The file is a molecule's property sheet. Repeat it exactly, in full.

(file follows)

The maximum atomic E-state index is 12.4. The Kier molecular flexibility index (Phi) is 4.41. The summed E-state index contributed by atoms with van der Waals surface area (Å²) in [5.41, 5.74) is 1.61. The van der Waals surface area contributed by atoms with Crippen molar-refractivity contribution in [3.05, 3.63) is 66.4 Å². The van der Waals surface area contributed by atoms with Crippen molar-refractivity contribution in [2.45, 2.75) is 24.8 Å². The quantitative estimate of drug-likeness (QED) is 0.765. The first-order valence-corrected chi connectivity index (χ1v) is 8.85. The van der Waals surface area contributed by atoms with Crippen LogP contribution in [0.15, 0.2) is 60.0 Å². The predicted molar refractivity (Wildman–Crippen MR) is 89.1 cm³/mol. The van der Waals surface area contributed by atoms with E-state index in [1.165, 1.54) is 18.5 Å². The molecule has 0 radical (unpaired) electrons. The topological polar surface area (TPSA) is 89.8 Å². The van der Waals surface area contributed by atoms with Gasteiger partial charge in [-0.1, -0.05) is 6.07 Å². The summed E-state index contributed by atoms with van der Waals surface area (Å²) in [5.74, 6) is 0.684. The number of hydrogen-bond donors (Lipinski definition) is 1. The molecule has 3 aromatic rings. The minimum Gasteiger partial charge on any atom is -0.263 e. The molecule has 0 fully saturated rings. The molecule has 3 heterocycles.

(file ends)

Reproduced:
The maximum atomic E-state index is 12.4. The Kier molecular flexibility index (Phi) is 4.41. The summed E-state index contributed by atoms with van der Waals surface area (Å²) in [5.41, 5.74) is 1.61. The van der Waals surface area contributed by atoms with Crippen molar-refractivity contribution in [3.05, 3.63) is 66.4 Å². The van der Waals surface area contributed by atoms with Crippen molar-refractivity contribution in [2.45, 2.75) is 24.8 Å². The quantitative estimate of drug-likeness (QED) is 0.765. The first-order valence-corrected chi connectivity index (χ1v) is 8.85. The van der Waals surface area contributed by atoms with Crippen LogP contribution in [0.15, 0.2) is 60.0 Å². The predicted molar refractivity (Wildman–Crippen MR) is 89.1 cm³/mol. The van der Waals surface area contributed by atoms with E-state index in [1.165, 1.54) is 18.5 Å². The molecule has 0 radical (unpaired) electrons. The topological polar surface area (TPSA) is 89.8 Å². The van der Waals surface area contributed by atoms with Gasteiger partial charge in [-0.1, -0.05) is 6.07 Å². The summed E-state index contributed by atoms with van der Waals surface area (Å²) in [5.74, 6) is 0.684. The number of hydrogen-bond donors (Lipinski definition) is 1. The molecule has 3 aromatic rings. The minimum Gasteiger partial charge on any atom is -0.263 e. The molecule has 0 fully saturated rings. The molecule has 3 heterocycles.